Thoughts on the EU and the use of the veto

People are criticising Cameron for using the veto, saying “this fails to protect our interests.” They fail to understand that if there had been no threat to the single market and our financial services industry (from either existing EU legislation introduced by the Lisbon Treaty or a new EU fiscal treaty) then the 26 could have easily given the safeguards he asked for and Merkel would have got the ‘stability pact’ she wanted (rather than the weaker one Sarkozy engineered: note, either way it falls a long way short of the full fiscal union needed to save the euro).

The fact that the 26 could not – and would not give those safeguards is a clear indication that the safeguards were (and still are) really needed but were not going to come unless we demanded them. It is also worth noting that what DC asked for was not that radical and could have been accommodated if Sarkozy had allowed. However, Sarkozy quite clearly wanted a) not to have full EU jurisdiction over French budgets (so needed to spike Merkel’s plan – that’s why he was smiling and she was not), b) wanted the UK out of the way and the City at his mercy.

If Cameron had not asked for safeguards he would have been accused of being weak (by left and right) – and by agreeing to a new EU treaty, he might have been forced into a ratification referendum (which the EU would have hated even more). Having asked for such safeguards, he could not back down for the same reason. Miliband says he should have built alliances (a debatable point since the coalition seems to have been very active in Europe since taking office) – but it might have been more helpful if Labour hadn’t signed up to some of the new financial regulation (with the Lisbon Treaty) in the first place.

Nor could DC have waited for a more opportune moment. This was probably the last time we would have had any real leverage on the issue of financial regulation, because the formation of the euro17 block effectively scuppers our ability to block most legislation even if it harms our national interests. Those who say DC should not have asked, implicitly accept the financial consequences of such inaction – and need to explain how they would deal with the subsequent loss of tax revenues from a shrinking City.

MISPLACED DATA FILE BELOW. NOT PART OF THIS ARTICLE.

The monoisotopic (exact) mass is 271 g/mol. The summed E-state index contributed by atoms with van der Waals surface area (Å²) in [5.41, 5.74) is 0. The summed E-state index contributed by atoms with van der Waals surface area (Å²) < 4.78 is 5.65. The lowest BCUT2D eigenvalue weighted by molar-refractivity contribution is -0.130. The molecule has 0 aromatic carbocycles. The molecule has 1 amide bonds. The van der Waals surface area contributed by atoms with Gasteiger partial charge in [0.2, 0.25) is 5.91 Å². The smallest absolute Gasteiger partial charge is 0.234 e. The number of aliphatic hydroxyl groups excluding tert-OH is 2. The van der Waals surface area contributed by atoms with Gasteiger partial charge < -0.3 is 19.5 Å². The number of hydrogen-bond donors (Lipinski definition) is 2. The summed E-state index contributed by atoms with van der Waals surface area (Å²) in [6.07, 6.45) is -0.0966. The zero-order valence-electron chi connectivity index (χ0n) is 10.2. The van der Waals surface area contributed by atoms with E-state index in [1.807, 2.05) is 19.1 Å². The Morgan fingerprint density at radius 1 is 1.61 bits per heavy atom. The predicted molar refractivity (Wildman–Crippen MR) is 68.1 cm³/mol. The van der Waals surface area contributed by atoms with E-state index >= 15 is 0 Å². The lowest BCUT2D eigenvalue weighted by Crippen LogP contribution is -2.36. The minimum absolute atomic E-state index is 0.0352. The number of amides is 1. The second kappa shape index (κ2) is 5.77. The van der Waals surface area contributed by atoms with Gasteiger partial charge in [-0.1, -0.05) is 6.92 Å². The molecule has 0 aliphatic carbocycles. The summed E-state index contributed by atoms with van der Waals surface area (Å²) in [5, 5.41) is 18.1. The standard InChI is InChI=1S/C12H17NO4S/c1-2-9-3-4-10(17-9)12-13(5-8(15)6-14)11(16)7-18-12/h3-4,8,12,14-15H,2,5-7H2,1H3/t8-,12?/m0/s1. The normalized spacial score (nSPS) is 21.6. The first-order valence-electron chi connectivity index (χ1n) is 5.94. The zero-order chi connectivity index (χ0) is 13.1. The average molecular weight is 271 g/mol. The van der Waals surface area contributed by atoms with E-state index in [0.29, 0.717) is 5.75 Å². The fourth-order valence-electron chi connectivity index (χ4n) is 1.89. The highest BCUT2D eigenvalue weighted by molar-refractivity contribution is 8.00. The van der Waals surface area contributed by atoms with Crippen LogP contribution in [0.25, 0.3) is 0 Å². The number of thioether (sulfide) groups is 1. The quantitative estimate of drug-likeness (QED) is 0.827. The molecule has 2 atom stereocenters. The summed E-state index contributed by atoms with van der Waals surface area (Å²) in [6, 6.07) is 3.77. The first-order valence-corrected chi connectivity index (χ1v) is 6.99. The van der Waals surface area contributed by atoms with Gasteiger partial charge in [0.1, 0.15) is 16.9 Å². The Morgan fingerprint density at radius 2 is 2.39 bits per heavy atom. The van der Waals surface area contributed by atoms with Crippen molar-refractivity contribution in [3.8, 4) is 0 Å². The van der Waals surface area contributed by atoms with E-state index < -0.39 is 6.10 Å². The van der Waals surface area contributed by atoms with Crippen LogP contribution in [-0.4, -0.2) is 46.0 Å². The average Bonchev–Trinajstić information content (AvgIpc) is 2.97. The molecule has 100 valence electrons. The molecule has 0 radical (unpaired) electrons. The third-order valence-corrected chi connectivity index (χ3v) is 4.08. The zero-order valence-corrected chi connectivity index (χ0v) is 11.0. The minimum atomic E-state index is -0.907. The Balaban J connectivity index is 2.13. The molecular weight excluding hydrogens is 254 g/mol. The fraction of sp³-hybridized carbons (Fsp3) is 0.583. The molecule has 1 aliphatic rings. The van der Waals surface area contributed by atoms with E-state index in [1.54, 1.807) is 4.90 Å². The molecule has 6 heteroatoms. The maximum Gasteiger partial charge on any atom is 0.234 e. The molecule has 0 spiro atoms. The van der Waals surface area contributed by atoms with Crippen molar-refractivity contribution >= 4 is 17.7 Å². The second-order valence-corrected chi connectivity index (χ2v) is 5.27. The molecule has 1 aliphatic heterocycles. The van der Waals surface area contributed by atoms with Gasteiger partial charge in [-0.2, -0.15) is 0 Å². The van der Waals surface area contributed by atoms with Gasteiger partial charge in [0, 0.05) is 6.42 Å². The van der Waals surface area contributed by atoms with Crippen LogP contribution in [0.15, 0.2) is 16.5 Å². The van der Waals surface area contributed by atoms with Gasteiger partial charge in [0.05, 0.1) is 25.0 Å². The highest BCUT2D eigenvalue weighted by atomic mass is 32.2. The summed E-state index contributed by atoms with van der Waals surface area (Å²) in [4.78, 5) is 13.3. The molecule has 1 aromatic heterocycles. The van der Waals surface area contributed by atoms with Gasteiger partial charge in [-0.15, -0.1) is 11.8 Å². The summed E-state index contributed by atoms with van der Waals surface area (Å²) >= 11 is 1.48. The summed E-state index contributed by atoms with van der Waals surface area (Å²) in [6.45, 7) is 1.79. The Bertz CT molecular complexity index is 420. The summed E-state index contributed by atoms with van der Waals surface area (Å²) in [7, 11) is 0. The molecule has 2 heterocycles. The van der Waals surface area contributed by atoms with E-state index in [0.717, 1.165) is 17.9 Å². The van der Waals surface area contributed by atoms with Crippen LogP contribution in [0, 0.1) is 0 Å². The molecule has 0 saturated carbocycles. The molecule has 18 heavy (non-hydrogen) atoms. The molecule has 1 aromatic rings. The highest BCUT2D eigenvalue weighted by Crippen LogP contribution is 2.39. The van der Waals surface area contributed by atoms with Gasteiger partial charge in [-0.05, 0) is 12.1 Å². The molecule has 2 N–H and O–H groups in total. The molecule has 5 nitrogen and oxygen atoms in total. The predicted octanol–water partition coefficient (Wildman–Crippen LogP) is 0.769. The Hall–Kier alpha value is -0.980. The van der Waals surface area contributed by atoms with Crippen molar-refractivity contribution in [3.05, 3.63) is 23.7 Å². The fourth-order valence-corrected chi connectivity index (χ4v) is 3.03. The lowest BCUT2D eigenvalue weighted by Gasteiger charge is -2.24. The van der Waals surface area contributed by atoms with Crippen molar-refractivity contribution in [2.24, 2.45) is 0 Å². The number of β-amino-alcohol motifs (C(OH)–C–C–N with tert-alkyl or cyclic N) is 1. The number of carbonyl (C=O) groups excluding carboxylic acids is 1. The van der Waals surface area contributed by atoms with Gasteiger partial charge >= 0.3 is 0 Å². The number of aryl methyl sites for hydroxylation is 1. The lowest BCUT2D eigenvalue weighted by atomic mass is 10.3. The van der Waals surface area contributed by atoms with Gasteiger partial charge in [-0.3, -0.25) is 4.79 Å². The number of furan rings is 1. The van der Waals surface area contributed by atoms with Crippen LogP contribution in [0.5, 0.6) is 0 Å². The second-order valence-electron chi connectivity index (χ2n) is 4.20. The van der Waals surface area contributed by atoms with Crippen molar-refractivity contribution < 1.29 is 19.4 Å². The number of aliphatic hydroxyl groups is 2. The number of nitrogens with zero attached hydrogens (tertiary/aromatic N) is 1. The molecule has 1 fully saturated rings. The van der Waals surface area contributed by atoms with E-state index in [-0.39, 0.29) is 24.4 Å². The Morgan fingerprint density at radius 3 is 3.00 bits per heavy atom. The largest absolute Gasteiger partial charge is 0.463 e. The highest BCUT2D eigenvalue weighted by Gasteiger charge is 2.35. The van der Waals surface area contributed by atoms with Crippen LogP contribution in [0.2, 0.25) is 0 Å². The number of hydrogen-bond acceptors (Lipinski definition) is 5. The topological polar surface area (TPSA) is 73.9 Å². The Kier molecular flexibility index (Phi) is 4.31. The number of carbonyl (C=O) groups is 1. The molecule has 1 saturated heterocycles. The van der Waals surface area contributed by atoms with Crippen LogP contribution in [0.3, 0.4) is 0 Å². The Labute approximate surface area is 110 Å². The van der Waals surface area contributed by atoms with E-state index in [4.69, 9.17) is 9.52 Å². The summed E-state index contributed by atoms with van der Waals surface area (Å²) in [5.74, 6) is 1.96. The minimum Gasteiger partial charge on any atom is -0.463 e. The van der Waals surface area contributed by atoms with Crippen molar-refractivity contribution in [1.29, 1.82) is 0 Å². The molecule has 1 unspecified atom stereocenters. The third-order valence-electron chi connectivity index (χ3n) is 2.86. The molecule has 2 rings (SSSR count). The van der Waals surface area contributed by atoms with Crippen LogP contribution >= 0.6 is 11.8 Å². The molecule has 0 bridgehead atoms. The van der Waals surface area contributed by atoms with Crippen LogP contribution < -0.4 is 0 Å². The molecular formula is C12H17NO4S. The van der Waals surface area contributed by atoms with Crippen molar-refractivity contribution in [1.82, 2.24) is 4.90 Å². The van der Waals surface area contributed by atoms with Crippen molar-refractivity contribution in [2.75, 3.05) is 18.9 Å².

If Cameron had backed the 26 in a new fiscal treaty the threat of new legislation and taxes would have stood – and Sarkozy would have made good on it. The EU would also have used the new treaty for more mission creep – that is inevitable (as we have seen over the last 50 years – and as enshrined in the ratcheting clauses of the Lisbon Treaty) – and in time we would have been subject to the same German austerity (with, note, a greatly reduced stream of tax revenues from a by then depleted City), which would make Osborne look like Santa.

Finally, it is worth noting (particularly for those fans of the euro and those who think we should have backed this enhanced stability pact) that these new fiscal rules impose the same balanced budget constraints on the euro17 as the Republican Tea-Party want to impose on the US – now I wonder how the ‘progressives’ feel about that?

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5 thoughts on “Thoughts on the EU and the use of the veto

  1. By the way:
    The Merkozy proposal on 7 Dec http://www.telegraph.co.uk/finance/financialcrisis/8941290/Fostering-fiscal-discipline-Angela-Merkel-and-Nicolas-Sarkozys-letter-to-Herman-Van-Rompuy-in-full.html was simply a rehash of this agreement from April http://www.consilium.europa.eu/uedocs/cms_data/docs/pressdata/en/ec/120296.pdf – but with the addition of reopening Lisbon (to enforce behaviour since the euro17 had comprehensively failed to make any progress since that April statement) – and the addition of the FTT (by the backdoor).

    The statement in the opening line of the announcement following the 9 Dec summit is therefore simply ridiculous puffery or delusional hogwash – take your pick: http://consilium.europa.eu/uedocs/cms_data/docs/pressdata/en/ec/126658.pdf

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  2. That said, even if DC did not know what was coming on 7/9 Dec, he should have prepared the ground more thoroughly with our natural allies.

    He should have followed up on that April statement from the Council- to ask how it could best be achieved and to say where the UK could and would help – if only by putting our own house in order (although I recall Sarkozy telling him where to go, when he put forward some suggestions).

    He should certainly have held another meeting with the Baltic States (as he did last November) but this time including Poland – to discuss the issues. He should also have reached out more to the Southern periphery – doing a Bill Clinton “we feel your pain – what do you need from the euro core to survive.”

    He also seems to have made an appalling mistake in leaving the EPP (whatever it’s short comings it is a centre of power – as explained here http://www.bbc.co.uk/news/uk-politics-16070611) – now that is an empty chair policy that gained nothing (hatched I believe by one Dr Fox, which explains much).

    Above all DC should have made it clear (before the meeting and during) that his primary aims were protecting the single market for all (rather than allowing Sarkozy, Barroso and Barnier to portray him as trying to opt the UK out of financial regulations – which he wasnt’ see here http://www.scribd.com/doc/75193128/UK-protocol-demand-to-EU ) – avoiding a referendum – and saving the euro.

    He should then have pointed out all the inherent weaknesses in this, Plan F or G (I have lost count), and given the others the opening they needed to voice their concerns (only now coming to light http://openeuropeblog.blogspot.com/2011/12/why-26-vs-1-narrative-is-simplistic.html ).

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